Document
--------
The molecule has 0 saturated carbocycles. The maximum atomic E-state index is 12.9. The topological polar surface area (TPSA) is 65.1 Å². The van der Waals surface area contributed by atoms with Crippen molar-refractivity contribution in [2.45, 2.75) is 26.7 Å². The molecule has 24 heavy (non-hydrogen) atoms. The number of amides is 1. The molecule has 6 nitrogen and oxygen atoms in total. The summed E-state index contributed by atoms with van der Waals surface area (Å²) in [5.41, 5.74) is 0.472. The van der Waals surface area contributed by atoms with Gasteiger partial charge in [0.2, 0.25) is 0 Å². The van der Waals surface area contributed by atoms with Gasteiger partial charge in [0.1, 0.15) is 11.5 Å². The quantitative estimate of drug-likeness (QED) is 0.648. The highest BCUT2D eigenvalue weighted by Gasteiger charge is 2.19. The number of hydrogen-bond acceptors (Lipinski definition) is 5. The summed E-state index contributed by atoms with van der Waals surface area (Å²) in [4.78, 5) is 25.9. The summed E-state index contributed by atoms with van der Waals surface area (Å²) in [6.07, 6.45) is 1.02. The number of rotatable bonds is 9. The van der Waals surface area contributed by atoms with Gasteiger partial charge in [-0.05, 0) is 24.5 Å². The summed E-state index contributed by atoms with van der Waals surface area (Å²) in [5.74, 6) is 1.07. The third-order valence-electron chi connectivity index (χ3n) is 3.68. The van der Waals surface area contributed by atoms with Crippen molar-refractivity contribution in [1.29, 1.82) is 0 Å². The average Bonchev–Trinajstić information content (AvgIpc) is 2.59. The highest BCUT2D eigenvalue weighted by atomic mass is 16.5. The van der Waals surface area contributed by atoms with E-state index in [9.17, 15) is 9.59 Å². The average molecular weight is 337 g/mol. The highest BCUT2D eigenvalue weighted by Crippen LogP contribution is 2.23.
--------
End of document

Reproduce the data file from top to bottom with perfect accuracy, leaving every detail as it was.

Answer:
The molecule has 0 saturated carbocycles. The maximum atomic E-state index is 12.9. The topological polar surface area (TPSA) is 65.1 Å². The van der Waals surface area contributed by atoms with Crippen molar-refractivity contribution in [2.45, 2.75) is 26.7 Å². The molecule has 24 heavy (non-hydrogen) atoms. The number of amides is 1. The molecule has 6 nitrogen and oxygen atoms in total. The summed E-state index contributed by atoms with van der Waals surface area (Å²) in [5.41, 5.74) is 0.472. The van der Waals surface area contributed by atoms with Gasteiger partial charge in [0.2, 0.25) is 0 Å². The van der Waals surface area contributed by atoms with Gasteiger partial charge in [0.1, 0.15) is 11.5 Å². The quantitative estimate of drug-likeness (QED) is 0.648. The highest BCUT2D eigenvalue weighted by Gasteiger charge is 2.19. The number of hydrogen-bond acceptors (Lipinski definition) is 5. The summed E-state index contributed by atoms with van der Waals surface area (Å²) in [4.78, 5) is 25.9. The summed E-state index contributed by atoms with van der Waals surface area (Å²) in [6.07, 6.45) is 1.02. The number of rotatable bonds is 9. The van der Waals surface area contributed by atoms with Gasteiger partial charge in [-0.05, 0) is 24.5 Å². The summed E-state index contributed by atoms with van der Waals surface area (Å²) in [5.74, 6) is 1.07. The third-order valence-electron chi connectivity index (χ3n) is 3.68. The van der Waals surface area contributed by atoms with Crippen molar-refractivity contribution in [1.29, 1.82) is 0 Å². The average Bonchev–Trinajstić information content (AvgIpc) is 2.59. The highest BCUT2D eigenvalue weighted by atomic mass is 16.5. The van der Waals surface area contributed by atoms with E-state index in [9.17, 15) is 9.59 Å². The average molecular weight is 337 g/mol. The highest BCUT2D eigenvalue weighted by Crippen LogP contribution is 2.23.